Therefore, the two players coming from behind are irrelevant at first, because it would slow down the attack to wait for them and then play out to the wing. Düsseldorf rather try to chip the ball into the open space behind the deepest defender and then land a shot on target.
Playing out from the back is not a strength for Düsseldorf
If Düsseldorf are not able to play fast, but rather have to build-up from the back, they tend to get into trouble. Beside technical weaknesses, their positioning is not always on spot.
Here is an example where a goal kick is played short. Even though some kind of a triangle is built to give the player enough passing options, it is rather difficult to play out clean. The left centre-back needs to move out much more to the left side and pull away his opponent to create space. Defensive midfielder Oliver Fink seems to be ready to receive the ball, but the poor camera positioning somehow misleads. There is a situation some ten minutes later, which is very much alike and ends with a turnover from Fink.
Fink receives the ball in the centre, but as he gets a vertical pass by the centre-back, his face is towards his own marker. Therefore, he has to turn to play on. Meanwhile, the opponent can immediately press him and he turns the ball over. In such situations, the only valid solution is to play the ball back to where it came from.
This goal kick also underlines these problems. Even though the goalkeeper has four immediate passing options, none of them really ensures that Düsseldorf is able to stay in possession without getting under pressure. The two defensive midfielders would need to turn if they got the ball, while the centre-backs do not have a passing option.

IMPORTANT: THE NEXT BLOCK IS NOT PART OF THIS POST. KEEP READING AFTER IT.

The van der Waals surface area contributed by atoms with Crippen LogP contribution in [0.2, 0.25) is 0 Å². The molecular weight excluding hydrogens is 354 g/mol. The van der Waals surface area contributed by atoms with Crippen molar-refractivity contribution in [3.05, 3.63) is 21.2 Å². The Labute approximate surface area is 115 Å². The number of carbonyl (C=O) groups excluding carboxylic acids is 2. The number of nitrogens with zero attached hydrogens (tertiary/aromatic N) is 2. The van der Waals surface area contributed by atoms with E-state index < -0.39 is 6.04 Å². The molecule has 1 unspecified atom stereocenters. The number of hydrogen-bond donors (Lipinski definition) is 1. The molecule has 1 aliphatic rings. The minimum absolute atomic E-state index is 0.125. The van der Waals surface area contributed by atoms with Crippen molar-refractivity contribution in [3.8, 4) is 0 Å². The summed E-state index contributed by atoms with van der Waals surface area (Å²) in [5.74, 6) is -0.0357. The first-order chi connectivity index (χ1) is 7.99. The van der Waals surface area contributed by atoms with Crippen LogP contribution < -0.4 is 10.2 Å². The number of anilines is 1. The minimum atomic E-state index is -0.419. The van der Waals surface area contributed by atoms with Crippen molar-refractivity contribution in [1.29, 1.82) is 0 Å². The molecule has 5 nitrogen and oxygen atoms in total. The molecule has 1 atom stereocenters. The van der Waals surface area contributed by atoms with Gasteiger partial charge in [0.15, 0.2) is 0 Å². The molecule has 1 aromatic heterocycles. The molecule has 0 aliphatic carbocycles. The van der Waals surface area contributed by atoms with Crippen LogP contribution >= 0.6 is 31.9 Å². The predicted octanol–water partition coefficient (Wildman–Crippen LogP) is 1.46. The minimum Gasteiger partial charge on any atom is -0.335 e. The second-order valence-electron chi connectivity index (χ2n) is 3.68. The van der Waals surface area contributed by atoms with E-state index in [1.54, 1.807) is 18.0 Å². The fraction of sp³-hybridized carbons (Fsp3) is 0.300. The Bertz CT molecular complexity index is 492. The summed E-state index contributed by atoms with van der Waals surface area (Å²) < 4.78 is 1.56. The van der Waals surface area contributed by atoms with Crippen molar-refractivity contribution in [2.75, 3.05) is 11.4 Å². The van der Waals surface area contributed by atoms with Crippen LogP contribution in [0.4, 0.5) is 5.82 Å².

Although occurring at a different part of the pitch, this example shows a similar problem. The passing lane to the defensive midfielder is open, so the pass is played. But five opponent players are ready to press the man receiving the ball, who has no real passing option. The second and third step is always compromised when Düsseldorf are in possession.
Additionally, such turnovers can be very costly. The image above shows an example, where Düsseldorf run into a counterattack themselves. As good as Düsseldorf are in offensive transition, they tend to show weaknesses in defensive transition, because of the midfield not being able to come back in time. Thus, the back four have to defend the situation on their own. The only possible solution for them is to try to slow down the attack.
Attacking through the wing
In the final third, Düsseldorf use their wingers to attack. While we saw that the wingers are more centrally in counterattacking situations, the stay very wide in slow possession. When they receive the ball, they are encouraged to dribble.
Very much like in the image above, Düsseldorf’s wingers should look for a one-on-one situation against the opponent’s full-backs. Notice how the other players occupy the centre, which frees the wing for such one-on-one opportunities.
This may also pose problems when the half-space is not occupied. Four red players are in front of the ball, but for three of those four, it is impossible to receive the ball here. The only valid option is to try to get the ball out to the right-wing. This is of course far from optimal from a possession football point-of-view. However, Düsseldorf use this as it can be effective with strong wingers. Imagine that the right-winger breaks through. Then the three central players would provide a lot of danger in the box.
Our analysis showed that Düsseldorf are a compact team who rely on their counterattacking qualities as well as on their quick wingers. Very much like in the past season, a lot will depend on how well their wingers will play. As they lost Raman and Lukebakio, things may look a bit more difficult if the new signings cannot replace them. However, the main approach won’t change. We cannot expect Düsseldorf to have a great possession game, but they will be a dangerous opponent for many teams in the Bundesliga.